Bears betting on athleticism of seventh-round pick Arlington Hambright

It surprises Darrin Chiaverini, the Buffaloes’ offensive coordinator, that Hambright wasn’t invited to the NFL Scouting Combine.

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The Bears drafted Arlington Hambright in Round 7.

The Bears drafted Arlington Hambright in Round 7.

David Zalubowski/AP

Maybe it was because Arlington Hambright played only six games as a college junior. Or perhaps it was because he’d been a member of three teams in a four-season span — Garden City (Kansas) Community College, Oklahoma State and, as a senior, Colorado.

Still, it surprises Buffaloes offensive coordinator Darrin Chiaverini that Hambright wasn’t invited to the NFL Scouting Combine this winter.

“Just given his size and how athletic he is — obviously, making the transition from Oklahoma State to Colorado, maybe something got lost in the transition,” Chiaverini said. “He was definitely worthy.”

The Bears backed that up when they drafted the 6-5, 300-pound offensive lineman in the seventh round last month. 

Hambright started 11 games at left tackle last year, but he could play guard in the NFL, too. He’ll need that versatility to make the team. One thing he already has is athleticism. At Colorado’s pro day on March 11, he ran a 4.97-second 40-yard dash that would have ranked fourth among linemen at the NFL Combine. His 29 bench press reps would have been sixth, while his 9-foot, 1-inch broad jump would have ranked 14th.

Had Hambright, who turned 24 in January, posted those numbers at the combine, he wouldn’t have been available in the seventh round, when the Bears took him as this year’s 226th player — and 22nd tackle.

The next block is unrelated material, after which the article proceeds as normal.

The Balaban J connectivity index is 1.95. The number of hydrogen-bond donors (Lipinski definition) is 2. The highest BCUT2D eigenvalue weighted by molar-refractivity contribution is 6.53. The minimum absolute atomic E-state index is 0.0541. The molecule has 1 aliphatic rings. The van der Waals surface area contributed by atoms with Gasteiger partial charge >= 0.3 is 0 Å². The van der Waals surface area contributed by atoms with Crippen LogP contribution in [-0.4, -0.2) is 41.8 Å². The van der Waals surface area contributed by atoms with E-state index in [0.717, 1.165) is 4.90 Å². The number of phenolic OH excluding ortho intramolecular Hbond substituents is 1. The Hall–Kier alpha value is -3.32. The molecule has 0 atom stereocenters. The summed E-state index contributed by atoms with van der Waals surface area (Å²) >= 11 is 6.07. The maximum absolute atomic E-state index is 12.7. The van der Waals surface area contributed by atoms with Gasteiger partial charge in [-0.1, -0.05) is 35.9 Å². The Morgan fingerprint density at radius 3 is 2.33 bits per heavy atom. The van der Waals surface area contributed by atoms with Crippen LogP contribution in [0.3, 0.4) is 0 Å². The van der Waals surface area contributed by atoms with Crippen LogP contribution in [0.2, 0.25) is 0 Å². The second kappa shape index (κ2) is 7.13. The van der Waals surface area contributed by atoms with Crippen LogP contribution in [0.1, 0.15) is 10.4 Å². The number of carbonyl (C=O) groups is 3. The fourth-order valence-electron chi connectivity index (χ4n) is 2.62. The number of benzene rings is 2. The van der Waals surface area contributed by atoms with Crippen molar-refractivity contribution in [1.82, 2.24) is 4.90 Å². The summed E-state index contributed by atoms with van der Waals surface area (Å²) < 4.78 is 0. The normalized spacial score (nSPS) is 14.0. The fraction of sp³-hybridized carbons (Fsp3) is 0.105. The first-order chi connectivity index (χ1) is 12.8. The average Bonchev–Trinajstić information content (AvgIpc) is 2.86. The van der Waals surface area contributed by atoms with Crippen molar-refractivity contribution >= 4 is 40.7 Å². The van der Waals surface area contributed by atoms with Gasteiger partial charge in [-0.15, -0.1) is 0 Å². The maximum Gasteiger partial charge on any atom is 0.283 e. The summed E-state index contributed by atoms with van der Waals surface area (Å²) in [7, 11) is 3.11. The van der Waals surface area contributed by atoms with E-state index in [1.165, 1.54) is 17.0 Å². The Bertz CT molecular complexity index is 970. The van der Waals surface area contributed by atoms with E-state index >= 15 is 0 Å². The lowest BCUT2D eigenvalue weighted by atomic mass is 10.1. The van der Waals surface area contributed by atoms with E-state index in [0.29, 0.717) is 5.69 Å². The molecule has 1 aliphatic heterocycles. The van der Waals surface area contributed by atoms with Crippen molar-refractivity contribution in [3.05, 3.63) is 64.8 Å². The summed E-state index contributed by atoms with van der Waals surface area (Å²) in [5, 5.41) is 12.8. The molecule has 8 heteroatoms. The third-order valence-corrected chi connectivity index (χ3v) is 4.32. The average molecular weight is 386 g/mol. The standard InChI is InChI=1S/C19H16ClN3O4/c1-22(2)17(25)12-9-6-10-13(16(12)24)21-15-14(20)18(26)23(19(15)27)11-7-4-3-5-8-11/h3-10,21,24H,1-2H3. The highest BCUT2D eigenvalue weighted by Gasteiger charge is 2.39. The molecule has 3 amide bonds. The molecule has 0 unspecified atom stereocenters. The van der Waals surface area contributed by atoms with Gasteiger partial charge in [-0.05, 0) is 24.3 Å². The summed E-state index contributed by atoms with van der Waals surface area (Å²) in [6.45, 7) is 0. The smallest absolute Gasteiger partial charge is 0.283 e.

“He definitely allowed us to be really good in the outside zone game world, better in the screen game world, because we’re able to get him out on screens,” Chiaverini said. “And he’s so athletic in space that he’s able to eat up linebackers and safeties and corners.”

The Buffaloes credited him with 68 knockdown blocks.

“I played with a bunch of guys in the NFL, and he’s as athletic as anybody that I played with,” Chiaverini said. “So I think that will give him a chance to stick.”

Sticking around would be a new experience for Hambright, who played high school football in Bellville, Michigan, before joining Garden City in 2015. The next year, the Broncbusters went 11-0 and won the National Junior College Athletic Association national title.

Hambright redshirted at Oklahoma State in 2017, then started the first five games of 2018 before hurting his ankle. After graduating in 2018, he transferred to play his final season at Colorado, which was then led by former Bears defensive coordinator Mel Tucker.

“All three different places, I learned different things,” Hambright said last month. “Garden City Junior College, my freshman year, I just knew that I had to grow up. I matured a lot there. Then, at Oklahoma State I just got used to the next level, the Power 5 level. . . . And then Colorado, I learned a lot from Coach Tucker and my offensive line coach.”

The Bears are betting that new offensive line coach Juan Castillo will be influential in developing Hambright and fellow seventh-round offensive lineman Lachavious Simmons. Both general manager Ryan Pace and coach Matt Nagy have raved about Castillo since he took over in January — though he’s been unable to coach a single player on the field because of the coronavirus.

Hambright already has one connection in Chicago. Chiaverini’s twin brother, Ryan, cohosts “Windy City Live” on ABC7. The brothers have laughed about how Hambright is going from one of their cities to the other.

Darrin Chiaverini, who spent four years as an NFL receiver, cautions against Hambright using the combine snub as motivation. He knows Hambright will find other ways to push himself.

“You might be able to do that on the front end,” he said. “But going through NFL training camps — they’re long. It’s hot. You’re going to be tired and sore. At the end of the day, it’s got to come from inside. I don’t think it can be a lot of external motivation. It’s got to be more internal motivation. . . .

“The biggest advice I’d give him is to get in your playbook — and be your line coach’s best friend.”

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